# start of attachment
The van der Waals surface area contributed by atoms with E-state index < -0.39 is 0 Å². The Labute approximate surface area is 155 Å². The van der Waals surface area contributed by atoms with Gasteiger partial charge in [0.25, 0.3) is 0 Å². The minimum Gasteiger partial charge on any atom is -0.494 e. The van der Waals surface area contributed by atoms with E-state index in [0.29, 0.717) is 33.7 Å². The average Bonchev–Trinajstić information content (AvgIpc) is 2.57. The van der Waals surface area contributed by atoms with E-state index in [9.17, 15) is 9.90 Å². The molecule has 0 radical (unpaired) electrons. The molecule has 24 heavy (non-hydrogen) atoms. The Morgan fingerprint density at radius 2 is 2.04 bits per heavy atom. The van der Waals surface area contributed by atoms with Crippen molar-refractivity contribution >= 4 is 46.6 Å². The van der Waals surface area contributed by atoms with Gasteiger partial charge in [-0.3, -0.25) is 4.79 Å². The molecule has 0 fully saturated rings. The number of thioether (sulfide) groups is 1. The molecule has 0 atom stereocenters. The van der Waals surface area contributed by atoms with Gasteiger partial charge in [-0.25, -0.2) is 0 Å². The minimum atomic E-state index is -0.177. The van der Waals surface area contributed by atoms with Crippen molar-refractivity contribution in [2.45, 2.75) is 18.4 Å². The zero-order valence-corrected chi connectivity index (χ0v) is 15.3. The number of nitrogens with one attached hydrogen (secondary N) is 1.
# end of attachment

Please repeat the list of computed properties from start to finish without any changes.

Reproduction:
The van der Waals surface area contributed by atoms with E-state index < -0.39 is 0 Å². The Labute approximate surface area is 155 Å². The van der Waals surface area contributed by atoms with Gasteiger partial charge in [0.25, 0.3) is 0 Å². The minimum Gasteiger partial charge on any atom is -0.494 e. The van der Waals surface area contributed by atoms with E-state index in [0.29, 0.717) is 33.7 Å². The average Bonchev–Trinajstić information content (AvgIpc) is 2.57. The van der Waals surface area contributed by atoms with E-state index in [9.17, 15) is 9.90 Å². The molecule has 0 radical (unpaired) electrons. The molecule has 24 heavy (non-hydrogen) atoms. The Morgan fingerprint density at radius 2 is 2.04 bits per heavy atom. The van der Waals surface area contributed by atoms with Crippen molar-refractivity contribution >= 4 is 46.6 Å². The van der Waals surface area contributed by atoms with Gasteiger partial charge in [-0.3, -0.25) is 4.79 Å². The molecule has 0 fully saturated rings. The number of thioether (sulfide) groups is 1. The molecule has 0 atom stereocenters. The van der Waals surface area contributed by atoms with Gasteiger partial charge in [-0.25, -0.2) is 0 Å². The minimum atomic E-state index is -0.177. The van der Waals surface area contributed by atoms with Crippen molar-refractivity contribution in [2.45, 2.75) is 18.4 Å². The zero-order valence-corrected chi connectivity index (χ0v) is 15.3. The number of nitrogens with one attached hydrogen (secondary N) is 1.